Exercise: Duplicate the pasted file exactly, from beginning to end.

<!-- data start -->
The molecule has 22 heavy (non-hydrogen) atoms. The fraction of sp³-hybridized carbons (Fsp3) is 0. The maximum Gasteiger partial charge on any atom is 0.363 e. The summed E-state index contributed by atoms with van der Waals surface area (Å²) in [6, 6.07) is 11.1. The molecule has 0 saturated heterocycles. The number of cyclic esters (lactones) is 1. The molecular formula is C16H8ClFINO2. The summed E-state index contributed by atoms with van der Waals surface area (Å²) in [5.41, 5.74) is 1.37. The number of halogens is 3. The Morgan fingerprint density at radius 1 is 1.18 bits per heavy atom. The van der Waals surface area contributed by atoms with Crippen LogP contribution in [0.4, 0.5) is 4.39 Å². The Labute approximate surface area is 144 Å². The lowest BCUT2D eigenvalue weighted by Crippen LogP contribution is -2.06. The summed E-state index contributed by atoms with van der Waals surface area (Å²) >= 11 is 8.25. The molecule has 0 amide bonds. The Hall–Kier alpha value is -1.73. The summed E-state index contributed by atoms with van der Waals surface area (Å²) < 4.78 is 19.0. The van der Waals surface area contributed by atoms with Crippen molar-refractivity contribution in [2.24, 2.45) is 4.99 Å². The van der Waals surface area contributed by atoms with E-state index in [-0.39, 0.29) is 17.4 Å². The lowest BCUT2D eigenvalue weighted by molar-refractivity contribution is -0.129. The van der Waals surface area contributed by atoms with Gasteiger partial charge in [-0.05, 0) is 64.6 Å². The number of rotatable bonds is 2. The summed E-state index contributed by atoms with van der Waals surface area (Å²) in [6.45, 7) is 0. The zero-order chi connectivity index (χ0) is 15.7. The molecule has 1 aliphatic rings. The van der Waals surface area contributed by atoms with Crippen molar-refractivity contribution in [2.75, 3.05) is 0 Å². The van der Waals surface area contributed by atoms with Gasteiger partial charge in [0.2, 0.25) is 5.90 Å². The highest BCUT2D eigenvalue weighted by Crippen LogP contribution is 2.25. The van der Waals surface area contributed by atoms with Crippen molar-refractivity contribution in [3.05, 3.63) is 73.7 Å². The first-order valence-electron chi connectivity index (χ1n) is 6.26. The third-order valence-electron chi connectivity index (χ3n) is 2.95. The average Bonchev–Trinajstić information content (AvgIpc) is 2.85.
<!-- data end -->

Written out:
The molecule has 22 heavy (non-hydrogen) atoms. The fraction of sp³-hybridized carbons (Fsp3) is 0. The maximum Gasteiger partial charge on any atom is 0.363 e. The summed E-state index contributed by atoms with van der Waals surface area (Å²) in [6, 6.07) is 11.1. The molecule has 0 saturated heterocycles. The number of cyclic esters (lactones) is 1. The molecular formula is C16H8ClFINO2. The summed E-state index contributed by atoms with van der Waals surface area (Å²) in [5.41, 5.74) is 1.37. The number of halogens is 3. The Morgan fingerprint density at radius 1 is 1.18 bits per heavy atom. The van der Waals surface area contributed by atoms with Crippen LogP contribution in [0.4, 0.5) is 4.39 Å². The Labute approximate surface area is 144 Å². The lowest BCUT2D eigenvalue weighted by Crippen LogP contribution is -2.06. The summed E-state index contributed by atoms with van der Waals surface area (Å²) >= 11 is 8.25. The molecule has 0 amide bonds. The Hall–Kier alpha value is -1.73. The summed E-state index contributed by atoms with van der Waals surface area (Å²) < 4.78 is 19.0. The van der Waals surface area contributed by atoms with Crippen molar-refractivity contribution in [2.24, 2.45) is 4.99 Å². The van der Waals surface area contributed by atoms with E-state index in [-0.39, 0.29) is 17.4 Å². The lowest BCUT2D eigenvalue weighted by molar-refractivity contribution is -0.129. The van der Waals surface area contributed by atoms with Gasteiger partial charge in [-0.05, 0) is 64.6 Å². The number of rotatable bonds is 2. The summed E-state index contributed by atoms with van der Waals surface area (Å²) in [6.45, 7) is 0. The zero-order chi connectivity index (χ0) is 15.7. The molecule has 1 aliphatic rings. The van der Waals surface area contributed by atoms with Crippen molar-refractivity contribution in [2.75, 3.05) is 0 Å². The van der Waals surface area contributed by atoms with Gasteiger partial charge in [0.2, 0.25) is 5.90 Å². The highest BCUT2D eigenvalue weighted by Crippen LogP contribution is 2.25. The van der Waals surface area contributed by atoms with Crippen molar-refractivity contribution in [3.05, 3.63) is 73.7 Å². The first-order valence-electron chi connectivity index (χ1n) is 6.26. The third-order valence-electron chi connectivity index (χ3n) is 2.95. The average Bonchev–Trinajstić information content (AvgIpc) is 2.85.